A Norwegian company has created a device that produces electricity from piped water under pressure.
It's an accomplishment that could win Zeropex a number of customers, especially amongst cities, counties and water districts that pay gobs of money for electricity to pump water. For instance, about 20 percent of the energy used in California is spent moving water around.
"Our energy efficient solutions are cutting your carbon footprint whilst improving your bottom line," the company says.
Zeropex explained the process this way: The micro generator "is a pressure-reducing system generating pure power from the pressure drop in fluids. It combines the pressure control from chokes and electricity generation from hydroturbines. DIFGEN is a cost effective replacement of pressure chokes in all types of systems where pressure control is vital."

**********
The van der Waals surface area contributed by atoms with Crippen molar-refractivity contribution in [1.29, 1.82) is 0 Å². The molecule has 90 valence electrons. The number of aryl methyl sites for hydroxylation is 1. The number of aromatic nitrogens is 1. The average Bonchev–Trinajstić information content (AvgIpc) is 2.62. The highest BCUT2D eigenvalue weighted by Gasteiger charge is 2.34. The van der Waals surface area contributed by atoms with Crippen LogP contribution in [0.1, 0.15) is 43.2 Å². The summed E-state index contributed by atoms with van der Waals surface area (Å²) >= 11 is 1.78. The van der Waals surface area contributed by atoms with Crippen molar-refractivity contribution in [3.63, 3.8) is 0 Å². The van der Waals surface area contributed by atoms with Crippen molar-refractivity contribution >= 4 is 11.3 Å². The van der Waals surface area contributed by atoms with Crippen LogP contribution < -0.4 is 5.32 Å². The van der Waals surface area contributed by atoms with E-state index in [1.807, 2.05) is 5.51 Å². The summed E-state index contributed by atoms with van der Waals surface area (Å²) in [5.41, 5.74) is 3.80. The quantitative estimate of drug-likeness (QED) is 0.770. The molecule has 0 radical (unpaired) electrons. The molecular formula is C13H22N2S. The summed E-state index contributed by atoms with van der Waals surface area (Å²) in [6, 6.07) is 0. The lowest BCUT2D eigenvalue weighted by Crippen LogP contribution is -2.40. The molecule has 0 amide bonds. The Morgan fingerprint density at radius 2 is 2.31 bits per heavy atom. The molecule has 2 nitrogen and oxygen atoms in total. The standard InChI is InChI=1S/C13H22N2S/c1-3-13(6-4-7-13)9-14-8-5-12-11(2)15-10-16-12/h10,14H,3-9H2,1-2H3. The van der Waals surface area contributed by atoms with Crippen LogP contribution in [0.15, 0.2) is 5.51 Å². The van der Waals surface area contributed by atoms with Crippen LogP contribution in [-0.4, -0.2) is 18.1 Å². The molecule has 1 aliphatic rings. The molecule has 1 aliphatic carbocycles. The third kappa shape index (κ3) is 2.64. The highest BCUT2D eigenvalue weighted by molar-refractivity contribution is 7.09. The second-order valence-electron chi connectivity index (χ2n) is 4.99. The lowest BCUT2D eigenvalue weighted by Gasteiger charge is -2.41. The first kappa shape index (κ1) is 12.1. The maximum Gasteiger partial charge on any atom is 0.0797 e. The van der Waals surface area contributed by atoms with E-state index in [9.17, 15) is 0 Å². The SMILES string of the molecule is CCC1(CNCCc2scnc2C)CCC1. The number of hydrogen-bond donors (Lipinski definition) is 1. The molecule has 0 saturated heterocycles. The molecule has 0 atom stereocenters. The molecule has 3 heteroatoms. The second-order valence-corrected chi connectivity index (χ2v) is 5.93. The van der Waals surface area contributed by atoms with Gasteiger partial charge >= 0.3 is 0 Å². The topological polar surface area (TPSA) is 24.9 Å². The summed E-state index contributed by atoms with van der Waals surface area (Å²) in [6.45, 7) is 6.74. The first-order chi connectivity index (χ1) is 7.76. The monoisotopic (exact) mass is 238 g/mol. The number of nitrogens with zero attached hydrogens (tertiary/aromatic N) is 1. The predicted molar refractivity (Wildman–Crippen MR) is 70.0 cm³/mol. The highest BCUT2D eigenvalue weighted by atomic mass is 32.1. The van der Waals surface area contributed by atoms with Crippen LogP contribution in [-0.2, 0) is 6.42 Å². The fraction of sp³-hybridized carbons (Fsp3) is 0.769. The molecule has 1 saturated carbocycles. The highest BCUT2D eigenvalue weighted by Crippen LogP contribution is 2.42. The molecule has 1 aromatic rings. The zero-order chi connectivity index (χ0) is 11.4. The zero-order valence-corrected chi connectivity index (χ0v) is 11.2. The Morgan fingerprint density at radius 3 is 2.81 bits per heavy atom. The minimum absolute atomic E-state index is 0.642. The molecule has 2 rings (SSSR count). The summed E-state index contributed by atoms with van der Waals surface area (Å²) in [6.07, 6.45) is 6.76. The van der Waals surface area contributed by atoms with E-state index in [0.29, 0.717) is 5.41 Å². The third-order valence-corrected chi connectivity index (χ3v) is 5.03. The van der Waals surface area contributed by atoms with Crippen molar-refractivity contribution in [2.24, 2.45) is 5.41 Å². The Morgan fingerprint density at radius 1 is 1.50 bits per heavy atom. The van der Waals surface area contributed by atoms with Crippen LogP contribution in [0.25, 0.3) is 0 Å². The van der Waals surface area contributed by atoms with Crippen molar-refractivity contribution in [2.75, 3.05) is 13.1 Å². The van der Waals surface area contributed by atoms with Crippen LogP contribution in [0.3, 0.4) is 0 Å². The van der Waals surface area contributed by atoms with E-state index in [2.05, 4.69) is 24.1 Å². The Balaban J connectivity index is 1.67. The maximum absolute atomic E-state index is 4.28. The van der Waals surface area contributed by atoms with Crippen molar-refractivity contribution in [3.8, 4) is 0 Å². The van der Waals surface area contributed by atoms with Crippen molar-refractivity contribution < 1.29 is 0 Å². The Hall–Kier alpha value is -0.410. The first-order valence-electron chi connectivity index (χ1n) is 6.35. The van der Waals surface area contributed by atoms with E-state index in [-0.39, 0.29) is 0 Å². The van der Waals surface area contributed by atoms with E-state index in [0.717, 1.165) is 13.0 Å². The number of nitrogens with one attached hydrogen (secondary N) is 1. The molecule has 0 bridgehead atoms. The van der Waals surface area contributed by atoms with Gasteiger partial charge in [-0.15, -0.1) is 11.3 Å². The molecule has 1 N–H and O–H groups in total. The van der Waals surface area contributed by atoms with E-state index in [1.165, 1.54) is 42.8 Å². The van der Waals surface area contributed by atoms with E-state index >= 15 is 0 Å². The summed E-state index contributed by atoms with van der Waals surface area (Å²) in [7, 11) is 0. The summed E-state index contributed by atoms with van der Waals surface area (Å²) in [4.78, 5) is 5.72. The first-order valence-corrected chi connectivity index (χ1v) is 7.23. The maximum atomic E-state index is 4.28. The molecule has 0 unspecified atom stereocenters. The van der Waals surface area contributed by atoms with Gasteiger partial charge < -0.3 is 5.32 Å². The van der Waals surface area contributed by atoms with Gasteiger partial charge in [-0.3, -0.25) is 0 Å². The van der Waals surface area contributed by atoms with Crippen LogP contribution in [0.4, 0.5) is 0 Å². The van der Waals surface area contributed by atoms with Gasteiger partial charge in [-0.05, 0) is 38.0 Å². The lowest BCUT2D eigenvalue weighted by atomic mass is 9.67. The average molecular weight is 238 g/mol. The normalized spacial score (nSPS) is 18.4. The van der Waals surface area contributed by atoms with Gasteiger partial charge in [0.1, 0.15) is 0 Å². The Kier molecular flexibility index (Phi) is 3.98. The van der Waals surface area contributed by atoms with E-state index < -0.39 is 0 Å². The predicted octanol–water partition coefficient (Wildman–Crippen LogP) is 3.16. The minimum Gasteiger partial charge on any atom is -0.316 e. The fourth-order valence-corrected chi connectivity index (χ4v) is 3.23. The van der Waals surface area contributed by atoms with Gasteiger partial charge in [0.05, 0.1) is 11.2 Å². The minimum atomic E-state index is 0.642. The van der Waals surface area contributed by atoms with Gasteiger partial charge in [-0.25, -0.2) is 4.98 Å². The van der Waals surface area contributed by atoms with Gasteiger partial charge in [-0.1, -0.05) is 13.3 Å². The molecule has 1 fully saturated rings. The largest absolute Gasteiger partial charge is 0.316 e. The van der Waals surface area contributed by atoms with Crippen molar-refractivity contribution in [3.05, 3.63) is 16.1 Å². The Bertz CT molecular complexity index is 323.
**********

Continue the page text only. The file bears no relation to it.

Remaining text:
In a Thursday post, greentechmedia.com said Rentricity and a few other companies have been trying to market the technology for some time but have faced difficulty because of cost, technology and finding a customer base.
But that may change. In his story, Michael Kanellos quoted Zeropex CEO Tor Ersdal as saying production cost is coming down and Michael Russell, a Cabinet Secretary in Scotland, as saying that his country is investing in micro hydro. Scottish Water plans to generate green electricity by fitting turbines in water mains and aims to launch a pilot project in Fife later this year, according to the Sunday London Times. "The device will generate enough electricity to power about 50 homes," wrote reporter Mark Home.
The San Joaquin Valley Clean Energy Organization has worked with quite a few cities that plan to spend a portion of their Energy Efficiency and Conservation Block Grant allocations on pump replacement. Just installing variable frequency drive pumps can reduce energy costs by a third or more. The payback can be as brief as several years.
The SJVCEO is a nonprofit dedicated to improving our region's quality of life by increasing its production and use of clean energy. The SJVCEO works with cities and counties and public and private organizations to demonstrate the benefits of energy efficiency and renewable energy throughout the eight-county region of the San Joaquin Valley.